OCAMM odds & ends

Aug. 24, 2021
Glen Arnold, OSU, talks manure at the 2021 MSR

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Call for abstracts: Waste to Worth 2022 in Maumee Bay, Ohio | Share your Ohio-based work or research on efforts important to sustainability in animal agriculture, with a national audience of  Extension educators and manure professionals.  |  Details

From UNL Water:
Biological benefits of manure on agricultural soils | A discussion of how manure can increase microbial activity that may improve soil quality and fertility.  |  Article

Manure application following silage | Leslie Johnson discusses early fall manure application considerations, including agronomic rates and whether to incorporate.  |  Article

Protecting groundwater by managing animal manure products | An overview of potential risks to groundwater from manure application and ways to reduce them.  |  Article

SWCS Conservation NewsBrief;
Grazing cattle can reduce agriculture’s carbon footprint | Texas researchers support grazing practices that utilize regenerative practices, such as perennial grasses, for improved soils, reduced erosion and other benefits.  |  Article

Research shows that regenerative farming can deliver environmental benefits while maintaining productivity | Farm trials showed that Adaptive Multi-Paddock grazing, in which a small grazing area with a high density of livestock is used for a short time followed by a long rest, resulted in soils with 13% more soil organic carbon and 9% more soil nitrogen compared to conventional grazing practices.  |  Article

From Morning AgClips:
Agreement reaching Lake Erie nutrient goals? | Jordan Hoewischer, OFBF, discusses Ohio’s efforts and their effects on reducing dissolved reactive phosphorus loading to meet the 2015 Western Lake Erie Collaborative agreement goal of a 40% reduction by 2025.  |  Article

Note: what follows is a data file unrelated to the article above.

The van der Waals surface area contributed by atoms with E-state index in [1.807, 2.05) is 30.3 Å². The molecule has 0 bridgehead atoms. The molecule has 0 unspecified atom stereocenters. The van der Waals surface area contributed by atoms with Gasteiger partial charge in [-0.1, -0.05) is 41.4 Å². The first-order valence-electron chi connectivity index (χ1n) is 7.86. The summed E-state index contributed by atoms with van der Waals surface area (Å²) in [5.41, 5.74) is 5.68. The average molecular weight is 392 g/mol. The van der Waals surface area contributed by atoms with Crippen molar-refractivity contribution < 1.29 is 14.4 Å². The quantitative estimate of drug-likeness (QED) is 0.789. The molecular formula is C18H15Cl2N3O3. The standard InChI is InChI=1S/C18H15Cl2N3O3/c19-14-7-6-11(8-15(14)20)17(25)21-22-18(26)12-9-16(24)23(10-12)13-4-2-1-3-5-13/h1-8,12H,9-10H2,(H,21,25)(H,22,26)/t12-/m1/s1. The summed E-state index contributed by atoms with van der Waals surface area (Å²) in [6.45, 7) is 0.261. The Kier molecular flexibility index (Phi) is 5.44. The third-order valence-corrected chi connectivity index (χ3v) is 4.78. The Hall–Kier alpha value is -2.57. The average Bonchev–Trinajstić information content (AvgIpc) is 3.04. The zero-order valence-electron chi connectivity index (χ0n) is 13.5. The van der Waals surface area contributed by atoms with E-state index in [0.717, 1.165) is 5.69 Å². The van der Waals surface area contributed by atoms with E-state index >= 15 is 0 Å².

From Ohio AgNet:
Ohio expands runoff strategy | The addition of more money and eligible counties for H2Ohio, a voluntary program that provides funds for farmer incentives to implement best practices as well as drinking and waste water project, is expected to  continue to slow phosphorus runoff to Lake Erie.  |  Article

City of Maumee caught after 20 years of sewage dumping | While agriculture has been cited frequently as a contributor to water quality issues in the Western Lake Erie Basin, a recent investigation found that the City of Maumee has been a significant contributor. The city is permitted to discharge 25 million gallons/year of sewage into the Maumee River, but has actually been dumping 150 million gallons/year for the last 20 years.  |  Article

and, on a related note . . .

From the European Sustainable Phosphorus Platform
Sewer leakage: First nationwide estimate of pollution leaking from urban systems |  A study of over 11,000 German municipalities found that losses from defects in sewer pipes accounted for 9.8% of nitrogen and 17.2% of phosphorus loading to water resources.  |  Article